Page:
This is my latest story. It’s abut the tramp that Dad and I went on the other day. Please tell me if you like it.
Slowly I trudge up the steep, narrow, winding dirt path. My pack is heavy on my back, my calves burn and my hair is wet with sweat. The track is not an easy one. Underfoot stones threaten to crumble at any point, if they do, I will be sent sprawling back down the track. The hut taunts me in the distance. Slowly, carefully, I walk on towards it, one step after another. My pack sticks to my back, slick with sweat; the hot sun beats down; and a slight breeze rustles around me, causing bushes and shrubs to gently sway as I walk past. I step on a stone, jarring my ankle. The short, sharp pain calls me back from my over imaginative imagination, back to the track. The world around me is quiet. Birds twitter softly in the trees and the rushing of water is just audible far below.
The track turns sharply and I turn with it. If I kept going straight I’d find myself falling down a scree to my right. Falling down, down, down the scree. Falling down would be a fatal move, as the scree drops steeply and crashes to an end many, many metres below in a sea of rocks.
Now the track slopes steeply upwards. I grit my teeth against the burn of my calves, plunging myself back into my thoughts. My thoughts are of the walk. Of what I smell, see, taste, hear and feel. They’re of the smell of the warm shrubbery; the spectacle of the forests around me and the highways below; the taste of the air, warm and damp on my tongue as I lick my bone dry lips; the beautiful vocals of the singing, twittering and calling birds; and the texture and feel of the vibrant green bushes and shrubs I pass. The warm shrubs smell sweet and earthy. They let off a distinctive smell, not a smell easily described. The smell is welcoming, calming and sends me deeper still into my thoughts. The views around me are stunning, a fine spectacle. They’re views that only very few people will ever see. Every way I look there is a different view. One way there’s a beech forest, another there are towns and fields. Each view is unique, completely different to the last. I taste the air, it has a peculiar taste. A slightly damp taste. The dampness is mingled with the taste of the heat of the sun that beats down upon the land, going on for miles and miles, right out to the sea just visible on the horizon. The taste of the heat is sweet but a little like the scent of the shrubbery, severely difficult to define as one thing. My lips, bone dry from the sun, taste, as I lick them, of the sickly-sweet lip-balm that once kept them damp. I hear the birds in the trees all around me. They sing and call quietly to one another, their beautiful songs filling the air. Each leaf I touch feels different to the last. Each has a different texture, a different shape. Some are rough, others soft and some spiky. I run my fingers gently over each bush at arm height, feeling the difference between them. Snow grasses brush my legs as I pass, cold but calming in a way.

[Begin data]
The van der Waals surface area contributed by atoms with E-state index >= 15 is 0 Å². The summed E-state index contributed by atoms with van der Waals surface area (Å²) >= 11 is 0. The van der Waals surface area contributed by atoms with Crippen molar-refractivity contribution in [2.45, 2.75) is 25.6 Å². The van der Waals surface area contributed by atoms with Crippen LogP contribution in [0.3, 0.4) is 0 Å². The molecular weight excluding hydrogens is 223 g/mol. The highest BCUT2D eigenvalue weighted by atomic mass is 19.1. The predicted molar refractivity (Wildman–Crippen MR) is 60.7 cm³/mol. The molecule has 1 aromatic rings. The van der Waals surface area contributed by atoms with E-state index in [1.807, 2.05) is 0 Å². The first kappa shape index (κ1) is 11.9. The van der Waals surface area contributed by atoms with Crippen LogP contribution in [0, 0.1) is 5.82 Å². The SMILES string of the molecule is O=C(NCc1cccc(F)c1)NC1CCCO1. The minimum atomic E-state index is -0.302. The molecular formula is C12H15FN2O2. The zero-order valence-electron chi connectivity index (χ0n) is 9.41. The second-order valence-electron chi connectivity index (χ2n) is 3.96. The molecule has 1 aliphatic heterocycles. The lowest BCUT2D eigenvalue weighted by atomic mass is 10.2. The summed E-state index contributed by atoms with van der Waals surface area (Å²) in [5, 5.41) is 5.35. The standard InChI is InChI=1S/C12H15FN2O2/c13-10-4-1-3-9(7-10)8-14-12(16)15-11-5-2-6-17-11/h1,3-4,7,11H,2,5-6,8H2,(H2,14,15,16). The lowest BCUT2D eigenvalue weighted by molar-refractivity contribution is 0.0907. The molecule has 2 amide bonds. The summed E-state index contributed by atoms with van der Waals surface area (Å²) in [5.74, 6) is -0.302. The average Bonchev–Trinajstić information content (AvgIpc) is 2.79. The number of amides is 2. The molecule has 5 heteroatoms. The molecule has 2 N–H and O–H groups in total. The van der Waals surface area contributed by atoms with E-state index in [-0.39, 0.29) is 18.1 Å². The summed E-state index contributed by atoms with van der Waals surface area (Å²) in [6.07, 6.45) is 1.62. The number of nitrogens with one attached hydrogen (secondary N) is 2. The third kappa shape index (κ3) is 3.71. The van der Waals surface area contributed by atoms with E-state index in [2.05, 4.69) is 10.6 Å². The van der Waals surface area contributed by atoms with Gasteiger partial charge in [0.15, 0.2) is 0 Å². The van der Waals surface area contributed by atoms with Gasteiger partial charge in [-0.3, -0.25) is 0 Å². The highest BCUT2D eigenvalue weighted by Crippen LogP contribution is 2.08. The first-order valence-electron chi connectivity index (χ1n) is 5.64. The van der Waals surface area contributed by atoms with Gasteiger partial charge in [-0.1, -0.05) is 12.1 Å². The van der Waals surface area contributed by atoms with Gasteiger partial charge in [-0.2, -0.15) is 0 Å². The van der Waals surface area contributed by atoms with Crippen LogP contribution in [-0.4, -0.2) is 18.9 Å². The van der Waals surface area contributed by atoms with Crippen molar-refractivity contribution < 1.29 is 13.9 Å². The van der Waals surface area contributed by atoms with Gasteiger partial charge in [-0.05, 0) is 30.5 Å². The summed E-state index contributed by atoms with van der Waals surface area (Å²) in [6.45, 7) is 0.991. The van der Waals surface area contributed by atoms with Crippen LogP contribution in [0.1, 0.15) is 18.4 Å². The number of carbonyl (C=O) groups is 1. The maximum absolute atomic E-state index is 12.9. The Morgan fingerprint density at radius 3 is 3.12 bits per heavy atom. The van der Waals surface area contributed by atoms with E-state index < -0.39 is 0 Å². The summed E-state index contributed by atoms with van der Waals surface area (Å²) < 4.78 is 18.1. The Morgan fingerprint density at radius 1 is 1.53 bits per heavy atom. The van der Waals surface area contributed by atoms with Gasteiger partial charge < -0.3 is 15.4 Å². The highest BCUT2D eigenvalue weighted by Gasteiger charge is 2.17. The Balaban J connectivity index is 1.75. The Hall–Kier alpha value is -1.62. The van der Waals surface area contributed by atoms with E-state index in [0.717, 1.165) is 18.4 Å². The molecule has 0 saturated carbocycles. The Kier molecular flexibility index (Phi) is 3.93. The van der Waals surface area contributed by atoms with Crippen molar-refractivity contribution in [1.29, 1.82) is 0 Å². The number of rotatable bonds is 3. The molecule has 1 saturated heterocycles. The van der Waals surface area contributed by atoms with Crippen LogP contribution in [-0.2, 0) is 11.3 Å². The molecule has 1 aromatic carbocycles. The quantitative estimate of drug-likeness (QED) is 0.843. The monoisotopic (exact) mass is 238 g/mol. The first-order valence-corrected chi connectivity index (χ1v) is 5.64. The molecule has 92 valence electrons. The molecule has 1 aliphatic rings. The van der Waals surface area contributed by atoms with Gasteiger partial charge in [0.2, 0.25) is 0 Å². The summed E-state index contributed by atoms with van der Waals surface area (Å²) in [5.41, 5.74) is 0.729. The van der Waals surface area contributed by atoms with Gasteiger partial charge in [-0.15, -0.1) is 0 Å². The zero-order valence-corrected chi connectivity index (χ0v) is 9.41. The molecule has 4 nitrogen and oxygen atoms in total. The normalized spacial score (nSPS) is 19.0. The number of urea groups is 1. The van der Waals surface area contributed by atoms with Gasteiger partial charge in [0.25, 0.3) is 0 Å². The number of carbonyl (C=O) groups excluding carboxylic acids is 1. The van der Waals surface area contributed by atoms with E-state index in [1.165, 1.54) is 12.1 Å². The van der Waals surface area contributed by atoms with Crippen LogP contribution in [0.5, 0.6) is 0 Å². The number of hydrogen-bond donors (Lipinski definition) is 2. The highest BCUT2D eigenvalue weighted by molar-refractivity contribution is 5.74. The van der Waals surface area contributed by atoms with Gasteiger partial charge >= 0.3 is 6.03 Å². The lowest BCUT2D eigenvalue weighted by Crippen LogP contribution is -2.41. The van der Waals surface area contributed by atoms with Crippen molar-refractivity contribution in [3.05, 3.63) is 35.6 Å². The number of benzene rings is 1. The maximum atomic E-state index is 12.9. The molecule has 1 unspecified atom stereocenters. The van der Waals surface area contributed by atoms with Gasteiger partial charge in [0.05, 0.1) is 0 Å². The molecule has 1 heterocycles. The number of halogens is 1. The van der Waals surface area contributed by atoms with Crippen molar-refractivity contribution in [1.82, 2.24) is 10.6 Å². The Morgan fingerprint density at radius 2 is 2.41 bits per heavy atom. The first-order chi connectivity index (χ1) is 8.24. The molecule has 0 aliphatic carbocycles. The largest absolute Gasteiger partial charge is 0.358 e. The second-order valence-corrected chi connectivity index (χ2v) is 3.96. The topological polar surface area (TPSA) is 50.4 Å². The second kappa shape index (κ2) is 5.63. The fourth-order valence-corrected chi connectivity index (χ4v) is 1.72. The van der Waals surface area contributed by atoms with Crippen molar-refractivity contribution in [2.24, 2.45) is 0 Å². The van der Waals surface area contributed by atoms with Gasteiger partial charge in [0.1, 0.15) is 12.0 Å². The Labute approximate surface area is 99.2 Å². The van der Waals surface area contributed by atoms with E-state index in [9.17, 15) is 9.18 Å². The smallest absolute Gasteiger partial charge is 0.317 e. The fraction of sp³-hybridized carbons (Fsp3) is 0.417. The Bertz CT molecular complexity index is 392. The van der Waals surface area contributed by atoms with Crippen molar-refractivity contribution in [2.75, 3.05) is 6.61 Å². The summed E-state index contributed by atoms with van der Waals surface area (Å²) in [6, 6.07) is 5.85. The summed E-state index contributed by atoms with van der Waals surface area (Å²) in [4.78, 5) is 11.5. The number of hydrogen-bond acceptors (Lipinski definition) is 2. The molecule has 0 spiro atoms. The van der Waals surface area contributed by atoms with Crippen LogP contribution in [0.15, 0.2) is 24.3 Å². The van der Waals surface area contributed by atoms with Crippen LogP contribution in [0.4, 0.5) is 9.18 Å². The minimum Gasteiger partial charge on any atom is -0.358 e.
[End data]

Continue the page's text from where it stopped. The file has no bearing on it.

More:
The track eases back onto the flat and the burn in my calves calms to just a twinge. My step speeds up slightly as I walk along the flat, enjoying myself now. I know that the track will climb steeper still though.